Ghosts, witches, vampires; Halloween is all about scary things, but the most frightening thing of all may just be its environmental impact.
This is because from costumes, to parties, to trick-or-treating, Halloween creates a lot of waste.
This has not always been the case. Traditionally, All Hallows Eve was a Celtic festival celebrated as the day the souls of those who had died that year progressed to the underworld.
Despite originating in Britain, the holiday we know today actually became popular in America. Now, it has become the third most profitable holiday in the U.K., following behind Christmas and Easter.
Between 2013 and 2019, spending on Halloween went from £230 million to £474 million. While this has dipped slightly over the pandemic, it is expected to increase further in the future.
Sweets are, of course, a huge part of this spending, with many households in the U.K. stocking up for trick-or-treaters. The problem with this, however, is the amount of plastic waste involved.
Candy wrappers are often unrecyclable and, making matters worse, people will often buy individually wrapped versions.
This means even more waste that will end up in landfills or in our oceans, where it will take hundreds of years to decompose.
Pumpkins also play a massive role in Halloween and the waste it can create. An estimated 24 million pumpkins are bought every year for the holiday in the U.K., most of which will be carved, decorated, and then thrown away.
It’s not just food that’s the problem, either. More and more Brits are dressing up each year to celebrate the holiday in costumes that are very likely to only be worn once.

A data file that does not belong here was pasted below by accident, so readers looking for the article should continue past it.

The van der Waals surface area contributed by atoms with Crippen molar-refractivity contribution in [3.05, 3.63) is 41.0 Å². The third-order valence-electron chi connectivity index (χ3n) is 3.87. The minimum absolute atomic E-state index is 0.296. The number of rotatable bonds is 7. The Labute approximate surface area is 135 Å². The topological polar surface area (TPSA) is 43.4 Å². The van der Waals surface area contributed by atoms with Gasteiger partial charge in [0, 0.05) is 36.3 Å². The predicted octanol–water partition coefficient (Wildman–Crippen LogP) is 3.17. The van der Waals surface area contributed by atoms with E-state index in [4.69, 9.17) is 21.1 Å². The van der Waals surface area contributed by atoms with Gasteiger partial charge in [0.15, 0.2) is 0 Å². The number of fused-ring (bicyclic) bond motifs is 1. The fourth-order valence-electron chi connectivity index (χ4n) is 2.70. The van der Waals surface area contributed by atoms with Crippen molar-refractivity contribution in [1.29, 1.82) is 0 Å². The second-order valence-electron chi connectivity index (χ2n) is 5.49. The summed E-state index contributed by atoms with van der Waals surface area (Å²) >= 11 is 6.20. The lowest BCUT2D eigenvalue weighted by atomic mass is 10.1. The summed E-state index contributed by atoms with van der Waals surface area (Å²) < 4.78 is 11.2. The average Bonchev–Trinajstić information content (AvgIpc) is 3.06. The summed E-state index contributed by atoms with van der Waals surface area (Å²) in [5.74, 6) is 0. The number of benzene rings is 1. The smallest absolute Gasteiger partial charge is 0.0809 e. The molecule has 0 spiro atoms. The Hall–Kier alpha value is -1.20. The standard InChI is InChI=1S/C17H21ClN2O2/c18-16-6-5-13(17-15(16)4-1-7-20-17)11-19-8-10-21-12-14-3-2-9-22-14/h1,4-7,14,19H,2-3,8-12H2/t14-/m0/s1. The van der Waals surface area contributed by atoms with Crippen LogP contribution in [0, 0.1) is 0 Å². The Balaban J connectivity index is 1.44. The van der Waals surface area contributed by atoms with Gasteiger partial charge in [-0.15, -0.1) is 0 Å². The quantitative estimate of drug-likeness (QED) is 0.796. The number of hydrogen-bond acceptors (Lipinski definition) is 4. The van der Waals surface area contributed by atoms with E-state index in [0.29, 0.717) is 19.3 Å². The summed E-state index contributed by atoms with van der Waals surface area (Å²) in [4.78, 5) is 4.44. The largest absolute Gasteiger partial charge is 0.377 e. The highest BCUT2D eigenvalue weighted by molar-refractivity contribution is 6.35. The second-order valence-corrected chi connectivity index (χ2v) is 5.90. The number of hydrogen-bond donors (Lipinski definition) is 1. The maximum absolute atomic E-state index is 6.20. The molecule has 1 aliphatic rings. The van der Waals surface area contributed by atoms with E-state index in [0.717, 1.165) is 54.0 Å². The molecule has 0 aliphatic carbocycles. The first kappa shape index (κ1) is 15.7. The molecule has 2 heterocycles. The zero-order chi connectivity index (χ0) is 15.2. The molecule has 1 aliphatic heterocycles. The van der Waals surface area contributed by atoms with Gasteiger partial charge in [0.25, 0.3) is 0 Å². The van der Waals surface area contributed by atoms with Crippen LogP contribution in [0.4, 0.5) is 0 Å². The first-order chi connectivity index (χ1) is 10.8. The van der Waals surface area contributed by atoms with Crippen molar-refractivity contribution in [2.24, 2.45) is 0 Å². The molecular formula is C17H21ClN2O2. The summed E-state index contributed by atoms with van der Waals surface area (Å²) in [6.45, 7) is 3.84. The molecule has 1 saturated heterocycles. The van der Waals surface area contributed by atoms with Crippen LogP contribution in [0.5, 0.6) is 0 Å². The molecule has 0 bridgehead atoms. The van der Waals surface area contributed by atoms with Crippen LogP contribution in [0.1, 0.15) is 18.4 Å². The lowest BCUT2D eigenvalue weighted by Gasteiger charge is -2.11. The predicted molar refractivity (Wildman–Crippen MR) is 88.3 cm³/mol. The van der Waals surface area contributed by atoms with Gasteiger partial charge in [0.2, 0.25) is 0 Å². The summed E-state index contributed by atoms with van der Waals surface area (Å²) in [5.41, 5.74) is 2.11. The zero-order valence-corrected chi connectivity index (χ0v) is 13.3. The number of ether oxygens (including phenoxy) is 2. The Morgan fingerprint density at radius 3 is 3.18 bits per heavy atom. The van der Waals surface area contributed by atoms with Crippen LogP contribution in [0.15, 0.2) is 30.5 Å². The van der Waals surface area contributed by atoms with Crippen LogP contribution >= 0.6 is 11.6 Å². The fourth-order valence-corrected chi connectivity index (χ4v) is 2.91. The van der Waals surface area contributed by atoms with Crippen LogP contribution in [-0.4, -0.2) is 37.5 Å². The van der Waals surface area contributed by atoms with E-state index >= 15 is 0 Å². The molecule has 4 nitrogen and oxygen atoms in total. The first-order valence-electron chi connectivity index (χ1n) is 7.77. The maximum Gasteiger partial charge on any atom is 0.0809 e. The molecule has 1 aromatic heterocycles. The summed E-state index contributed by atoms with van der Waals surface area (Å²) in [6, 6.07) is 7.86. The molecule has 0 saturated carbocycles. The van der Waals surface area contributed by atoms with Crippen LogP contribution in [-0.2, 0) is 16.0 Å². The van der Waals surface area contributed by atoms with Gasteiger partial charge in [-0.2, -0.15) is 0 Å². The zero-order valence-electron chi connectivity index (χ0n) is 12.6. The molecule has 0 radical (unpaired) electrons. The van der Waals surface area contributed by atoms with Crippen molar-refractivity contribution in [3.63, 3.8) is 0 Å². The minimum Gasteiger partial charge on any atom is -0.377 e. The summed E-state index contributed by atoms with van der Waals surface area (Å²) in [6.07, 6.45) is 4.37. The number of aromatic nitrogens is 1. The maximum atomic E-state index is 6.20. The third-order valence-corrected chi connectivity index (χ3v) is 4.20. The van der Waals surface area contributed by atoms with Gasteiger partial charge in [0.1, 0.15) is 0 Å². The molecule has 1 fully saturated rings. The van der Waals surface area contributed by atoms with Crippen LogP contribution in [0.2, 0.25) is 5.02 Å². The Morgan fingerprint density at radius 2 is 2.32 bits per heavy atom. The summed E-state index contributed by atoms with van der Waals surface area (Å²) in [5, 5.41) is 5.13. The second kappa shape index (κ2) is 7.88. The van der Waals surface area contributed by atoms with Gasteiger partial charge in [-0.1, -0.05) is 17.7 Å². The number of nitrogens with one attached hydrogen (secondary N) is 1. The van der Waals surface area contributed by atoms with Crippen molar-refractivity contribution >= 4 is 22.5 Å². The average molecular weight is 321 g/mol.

Adding to this issue is the fact that most of these costumes will be made from plastics.
One survey done by British charity group Hubbub found that 7 million Halloween costumes get thrown away each year in England alone.
That is the same amount of plastic waste as tens of millions of plastic bottles, a fact much scarier than any of the masks you’ll see.
That’s not even the end of it. There’s also the increase in littering from people being out on the street, the purchasing of huge amount of plastic decorations, and the use of single-use plates, cups, and cutlery for the many Halloween parties that are thrown.
Despite all of this, Halloween doesn’t have to harm our planet, and there are many ways you can make the spooky season more sustainable.
If you like baking and have the time, why not try making your own treats to hand out instead of buying store-bought treats? This not only cuts down on plastic but can be a fun activity to do as a family or couple.
There are also a number of different ways to use your leftover pumpkin. This could be through cooking (the seed and pulp are edible!), or you could even try your hand at creating some of your very own homemade beauty treatments.
Doing a little DIY to make your costumes can also reduce waste. Try finding old clothes that can be reused, repurpose elements of last years costume, or, if you’re running low on time, try finding somewhere that will rent you a costume.
When Halloween is over, make sure you don’t throw them away! Costumes and decorations can either be stored and reused or donated to your family and friends.
If you’re planning on throwing a party, there are also some great options for reusable or compostable plates, cutlery, and cups to give to your guests.
Cutting down on waste at Halloween is essential, and every little change you can make helps. It can be harder, however, to stay sustainable all-year-round.
That is why here at Play it Green, we offer individuals and families a simple way to reduce their impact on the environment. We also provide them with easy-to-follow steps they can take in their everyday lives to do more for our planet.
Together, we can all make a real difference.